Of the 84 publishers fingered on the site, none appear to be feeling the heat. They're ignoring librarians' complaints, and only occasionally replacing defective titles.
A STICKY PROBLEM
Librarians blame the glues. They say books of recent vintage seem to be manufactured with cheap adhesives that don't maintain a grip.
"We've taken apart some books and looked at the text block itself," says McManus of the Millinocket Memorial Library. "Sometimes it's one solid impenetrable mass of glue that dries like glass, and you can see that it's not even attached to the paper. So the glue is horrible. It may hold the text block together, but it certainly won't hold it to the spine."
Glue manufacturers and binding experts agree. They point to recession-era market pressures driving publishers to cut costs, and cut corners. Manufacturers are substituting low-grade glues, papers, and inks for the good stuff of years past.
Making matters worse, some makers are ignoring the art of binding, failing to properly match adhesives with materials.
"You have to think about the whole process, and the preparation of the book block," says Xavier Ardanaz, marketing manager for book binding adhesives at the National Adhesives division of National Starch and Chemical Co., in Bridgewater, N.J. "It depends on the glue, the paper, and preparation-like rocking or sanding or notching or burst binding methods-so you expose fiber for adhesives to grab onto."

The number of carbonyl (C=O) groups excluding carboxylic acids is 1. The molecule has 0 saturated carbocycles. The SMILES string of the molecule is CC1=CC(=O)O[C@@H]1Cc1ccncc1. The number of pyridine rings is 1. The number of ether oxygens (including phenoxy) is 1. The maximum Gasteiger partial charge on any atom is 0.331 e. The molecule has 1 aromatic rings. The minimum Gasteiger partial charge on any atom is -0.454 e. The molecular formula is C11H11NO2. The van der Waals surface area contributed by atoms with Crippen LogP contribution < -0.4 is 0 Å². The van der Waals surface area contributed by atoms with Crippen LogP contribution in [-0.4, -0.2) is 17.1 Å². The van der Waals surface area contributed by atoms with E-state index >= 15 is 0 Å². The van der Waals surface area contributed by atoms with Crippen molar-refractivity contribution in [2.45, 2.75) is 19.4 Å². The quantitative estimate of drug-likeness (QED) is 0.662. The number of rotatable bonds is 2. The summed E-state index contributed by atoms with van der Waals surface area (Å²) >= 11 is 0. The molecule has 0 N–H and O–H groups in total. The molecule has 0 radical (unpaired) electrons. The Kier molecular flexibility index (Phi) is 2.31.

Ardanaz says different papers require different adhesives and preparation methods. Newsprint or bleached should be handled differently than coated. Likewise, there are special adhesives and prep methods for light- and heavily-coated stocks.
Solvents and inks should also be considered when devising the manufacturing process, Ardanaz says. "If you're using solvents and inks, then you require a whole different set of adhesives," he says. "So the preparation, and the marriage between the adhesive, substrate, and the machine you're using are critical."